LGBTQ RIGHTS/Despite same-sex marriage law, parental rights still lacking

06/04/2022 01:57 PM
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CNA file photo
CNA file photo

[Editor's Note: This is Part 2 of a three-part series that takes an in-depth look at the challenges still facing same-sex couples and LGBTQ individuals in Taiwan, three years after the country became the first in Asia to legalize same-sex marriage. Since 2019, more than 7,900 same-sex couples have registered their marriages in Taiwan, but many cross-national couples are still unable to do so. All same-sex couples are also barred in Taiwan from adopting children together. This series examines those issues. Read Part 1 and Part 3.]

By Chiang Yi-ching, CNA staff reporter

"Finally, this moment has arrived," Chen Jun-ju (陳俊儒) sighed in relief, speaking to reporters crowded into the Household Registration Office in Taipei's Xinyi District on Jan. 13.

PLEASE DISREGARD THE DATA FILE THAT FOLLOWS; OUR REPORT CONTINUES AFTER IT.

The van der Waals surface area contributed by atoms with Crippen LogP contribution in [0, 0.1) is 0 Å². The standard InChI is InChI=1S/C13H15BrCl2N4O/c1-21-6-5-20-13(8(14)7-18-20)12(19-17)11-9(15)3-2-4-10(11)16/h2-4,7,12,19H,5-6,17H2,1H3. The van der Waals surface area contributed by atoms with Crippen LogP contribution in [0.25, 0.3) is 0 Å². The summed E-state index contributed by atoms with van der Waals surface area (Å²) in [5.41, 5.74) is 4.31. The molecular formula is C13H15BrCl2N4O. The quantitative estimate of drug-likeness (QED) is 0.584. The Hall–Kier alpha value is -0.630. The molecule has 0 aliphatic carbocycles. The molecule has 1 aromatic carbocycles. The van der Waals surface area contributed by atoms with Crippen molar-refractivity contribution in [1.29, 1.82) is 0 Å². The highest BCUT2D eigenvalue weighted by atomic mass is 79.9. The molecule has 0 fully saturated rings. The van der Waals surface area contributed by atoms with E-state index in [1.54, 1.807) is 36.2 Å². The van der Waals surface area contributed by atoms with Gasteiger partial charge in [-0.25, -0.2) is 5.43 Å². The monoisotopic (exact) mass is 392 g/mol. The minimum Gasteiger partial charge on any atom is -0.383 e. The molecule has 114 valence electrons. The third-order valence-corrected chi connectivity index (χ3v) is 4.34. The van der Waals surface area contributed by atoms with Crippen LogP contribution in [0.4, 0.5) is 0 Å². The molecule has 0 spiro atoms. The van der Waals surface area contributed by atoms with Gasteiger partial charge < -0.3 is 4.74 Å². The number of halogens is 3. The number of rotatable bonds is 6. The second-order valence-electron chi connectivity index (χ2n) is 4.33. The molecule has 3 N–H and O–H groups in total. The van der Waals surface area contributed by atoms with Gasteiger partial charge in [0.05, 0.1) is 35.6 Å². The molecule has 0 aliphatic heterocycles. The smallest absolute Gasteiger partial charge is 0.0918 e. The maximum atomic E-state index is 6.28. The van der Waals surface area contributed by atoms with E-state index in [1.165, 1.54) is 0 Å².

"I'm looking forward to seeing my name on my child's ID. I'm so happy we have made it to this point. It has been a difficult road to get here."

The years-long legal effort by Chen and his partner Wang Chen-wei (王振圍) to adopt a daughter together had come to an end. Their case was the first in Taiwan in which both partners in a same-sex marriage were legally allowed to adopt a child to which neither was biologically related.

Yet the victory was bittersweet because it did not change a basic reality: same-sex marriage may have been legalized in Taiwan in May 2019, but same-sex couples are still barred from adopting children together in Taiwan and are also prohibited from using assisted reproductive technology.

Flaws in the system

At the heart of the problem is the same-sex marriage law, known as the Act for Implementation of Judicial Yuan Interpretation No. 748, passed on May 24, 2019. Its only reference to adoption is that a partner in a same-sex union can "adopt the genetic child of the other party."

Left unsaid is what happens if a same-sex couple wants to adopt a child not genetically related to either partner, or if one partner wants to adopt a child the other partner adopted prior to getting married.